Underlying health conditions? That’s almost all of us

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At the daily press conferences in NSW, deaths are parenthesised by age and “underlying health conditions”. We are being indoctrinated into believing that these deaths are happening not to healthy young people – the economically productive, important, “valuable” members of society – but rather to the old, the weak, the infirm.

The dead wood, in other words, for whom it would be crazy to jeopardise the success of the economy, or even interrupt people’s pleasure-seeking. We would expect them to die soon anyway, COVID or no COVID.

The daily NSW briefings refer to “underlying health conditions” when discussing COVID-19 deaths. Credit:James Brickwood

The Scandinavians, living by forest metaphors, categorise these people as “dry tinder”, that fragile underbrush accumulated on the forest floor and ready to combust, waiting only on the inevitable spark. The narrative is compelling in its implied imagery and quasi-Darwinistic simplicity: a powerful battalion marches forward, its muscular forearms and resolute jaws redolent of the factory worker on a 1950s Soviet poster.

Producing, living, loving – these are the people charged with fulfilling the social and biological destiny of mankind. Of course, they can carry the infirm and the old to an extent – they are not heartless, after all – but only to an extent. As soon as the burden starts to impinge too much on the progress of the Great March Forward, it is time to shed sentimentality and with it those unproductive elements that hold “us” back.

But who, really, is “us”? As I write, I sit opposite the 20-year-old girlfriend of my middle son. She is an impressive young woman. In challenging family circumstances, she had an early departure from school, but went on to complete an apprenticeship in wooden boat building. She rose to high rank in the air cadets and now holds down a responsible job in cyber security while studying for a full-time degree in that same subject. She is insightful, funny and kind and is planning to go on to study medicine. She is also an extremely brittle Type 1 diabetic, since infancy on an insulin pump.

She has had frequent hospital admissions with diabetic ketoacidosis and suffers a number of diabetic complications. Rest assured, however, that if she should catch COVID and die she would be compartmentalised at the daily press conference as “a 20-year-old woman with underlying health conditions”. The fact is that one in two Australians has at least one chronic condition and more than one in five of us are over sixty, so it is a nifty trick to get us to believe that these people are all somehow “other”. They are not, they are us, and we are all of inestimable value.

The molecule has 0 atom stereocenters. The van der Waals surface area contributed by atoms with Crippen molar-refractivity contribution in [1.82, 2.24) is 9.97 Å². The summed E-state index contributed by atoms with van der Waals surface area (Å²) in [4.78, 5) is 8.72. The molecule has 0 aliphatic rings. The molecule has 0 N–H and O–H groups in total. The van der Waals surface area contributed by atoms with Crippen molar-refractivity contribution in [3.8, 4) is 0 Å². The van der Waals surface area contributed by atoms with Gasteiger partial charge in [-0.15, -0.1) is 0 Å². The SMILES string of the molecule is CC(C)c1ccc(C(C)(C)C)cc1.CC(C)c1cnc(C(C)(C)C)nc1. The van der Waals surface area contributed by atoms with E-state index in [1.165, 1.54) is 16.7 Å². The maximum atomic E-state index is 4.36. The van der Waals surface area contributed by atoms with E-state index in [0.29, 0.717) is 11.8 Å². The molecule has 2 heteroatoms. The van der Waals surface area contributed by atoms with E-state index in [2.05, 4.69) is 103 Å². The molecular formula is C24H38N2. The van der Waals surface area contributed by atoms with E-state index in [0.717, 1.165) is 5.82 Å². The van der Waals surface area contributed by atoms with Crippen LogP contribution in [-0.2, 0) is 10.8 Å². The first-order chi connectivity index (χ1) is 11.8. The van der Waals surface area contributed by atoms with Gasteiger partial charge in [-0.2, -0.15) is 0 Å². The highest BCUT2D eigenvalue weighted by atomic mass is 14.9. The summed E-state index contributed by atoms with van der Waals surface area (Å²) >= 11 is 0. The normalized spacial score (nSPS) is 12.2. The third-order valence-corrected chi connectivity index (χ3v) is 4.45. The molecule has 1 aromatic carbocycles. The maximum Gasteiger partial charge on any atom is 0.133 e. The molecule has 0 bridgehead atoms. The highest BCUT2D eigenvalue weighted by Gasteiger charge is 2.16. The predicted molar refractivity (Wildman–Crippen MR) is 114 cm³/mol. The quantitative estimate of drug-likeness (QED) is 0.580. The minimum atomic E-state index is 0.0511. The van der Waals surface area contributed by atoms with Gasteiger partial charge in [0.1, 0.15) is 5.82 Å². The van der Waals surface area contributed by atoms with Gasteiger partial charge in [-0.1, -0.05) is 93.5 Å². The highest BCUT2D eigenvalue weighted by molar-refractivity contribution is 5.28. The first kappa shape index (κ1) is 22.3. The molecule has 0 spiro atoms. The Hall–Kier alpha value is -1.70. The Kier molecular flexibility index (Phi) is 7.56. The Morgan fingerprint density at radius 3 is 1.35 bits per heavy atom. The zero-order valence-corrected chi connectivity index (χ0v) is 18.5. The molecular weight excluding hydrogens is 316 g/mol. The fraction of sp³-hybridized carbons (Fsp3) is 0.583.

It is a further cynical fiction that soon the rest of “us” will be able to circulate like vaccinated super-beings, impervious to the virus as it scythes down the weak, the infirm, the old. The examples of Israel and other highly vaccinated countries, which are reimposing restrictions hand over fist, show this to be blatantly untrue. But it is a fiction that well serves those like Jayne Hrdlicka, the Virgin Australia chief executive, and the 80 signatories of the Business Council of Australia letter, who urge “opening up for the sake of the economy”. If we put aside that this is a factually incorrect position, as the best performing economies have uniformly been those that have opted for eliminating COVID, we are still left asking “what exactly is the economy” and “precisely whose benefit is being served here”?

In a way, “the economy” is really code for movement, the continual displacement of people and things for the purposes of creating profit. Restricting movement – the most powerful weapon against any novel pathogen – impedes the efficient creation of profit. By convincing the bulk of the herd that it is only the weaker animals at the edge that will be picked off by predators, the bulk continues on. No matter that this is not true and that it is a swathe of the bulk itself that is eliminated: population growth will soon fix that in a few years. The essential thing is to keep the herd moving.

Several decades of libertarian political philosophy have resulted in the partial destruction of the idea of collective fates and collective action. All that matters is the individual, who is mendaciously instructed they must keep moving and abandon the weak for the sake of “the economy”, a construct whose purpose increasingly appears to be to deliver excessive profit to fewer and fewer oligarchs.

David Berger is an emergency doctor in northern Australia.

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